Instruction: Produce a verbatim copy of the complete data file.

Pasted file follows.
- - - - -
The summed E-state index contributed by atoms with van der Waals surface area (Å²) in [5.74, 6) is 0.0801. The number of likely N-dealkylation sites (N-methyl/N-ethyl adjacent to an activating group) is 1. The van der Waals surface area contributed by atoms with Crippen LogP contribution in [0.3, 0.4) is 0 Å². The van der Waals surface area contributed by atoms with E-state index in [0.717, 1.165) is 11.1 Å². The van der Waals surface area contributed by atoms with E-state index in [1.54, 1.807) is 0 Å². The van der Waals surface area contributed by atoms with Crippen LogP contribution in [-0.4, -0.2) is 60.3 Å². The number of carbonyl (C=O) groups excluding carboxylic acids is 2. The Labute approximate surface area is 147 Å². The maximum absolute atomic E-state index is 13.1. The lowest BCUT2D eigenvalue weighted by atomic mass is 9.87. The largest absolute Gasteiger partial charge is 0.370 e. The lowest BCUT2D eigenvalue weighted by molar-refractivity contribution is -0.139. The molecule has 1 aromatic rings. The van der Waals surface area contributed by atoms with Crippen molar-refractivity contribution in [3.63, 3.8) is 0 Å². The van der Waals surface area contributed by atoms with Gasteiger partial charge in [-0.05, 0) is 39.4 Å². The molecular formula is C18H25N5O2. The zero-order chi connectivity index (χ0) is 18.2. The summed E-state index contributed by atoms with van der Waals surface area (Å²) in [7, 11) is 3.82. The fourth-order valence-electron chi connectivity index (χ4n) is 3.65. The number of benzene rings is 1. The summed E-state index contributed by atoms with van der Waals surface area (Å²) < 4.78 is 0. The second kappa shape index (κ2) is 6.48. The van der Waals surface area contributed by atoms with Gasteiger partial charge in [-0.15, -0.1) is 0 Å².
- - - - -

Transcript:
The summed E-state index contributed by atoms with van der Waals surface area (Å²) in [5.74, 6) is 0.0801. The number of likely N-dealkylation sites (N-methyl/N-ethyl adjacent to an activating group) is 1. The van der Waals surface area contributed by atoms with Crippen LogP contribution in [0.3, 0.4) is 0 Å². The van der Waals surface area contributed by atoms with E-state index in [0.717, 1.165) is 11.1 Å². The van der Waals surface area contributed by atoms with E-state index in [1.54, 1.807) is 0 Å². The van der Waals surface area contributed by atoms with Crippen LogP contribution in [-0.4, -0.2) is 60.3 Å². The number of carbonyl (C=O) groups excluding carboxylic acids is 2. The Labute approximate surface area is 147 Å². The maximum absolute atomic E-state index is 13.1. The lowest BCUT2D eigenvalue weighted by atomic mass is 9.87. The largest absolute Gasteiger partial charge is 0.370 e. The lowest BCUT2D eigenvalue weighted by molar-refractivity contribution is -0.139. The molecule has 1 aromatic rings. The van der Waals surface area contributed by atoms with Crippen molar-refractivity contribution in [3.63, 3.8) is 0 Å². The van der Waals surface area contributed by atoms with Gasteiger partial charge in [-0.05, 0) is 39.4 Å². The molecular formula is C18H25N5O2. The zero-order chi connectivity index (χ0) is 18.2. The summed E-state index contributed by atoms with van der Waals surface area (Å²) in [7, 11) is 3.82. The fourth-order valence-electron chi connectivity index (χ4n) is 3.65. The number of benzene rings is 1. The summed E-state index contributed by atoms with van der Waals surface area (Å²) < 4.78 is 0. The second kappa shape index (κ2) is 6.48. The van der Waals surface area contributed by atoms with Gasteiger partial charge in [-0.15, -0.1) is 0 Å².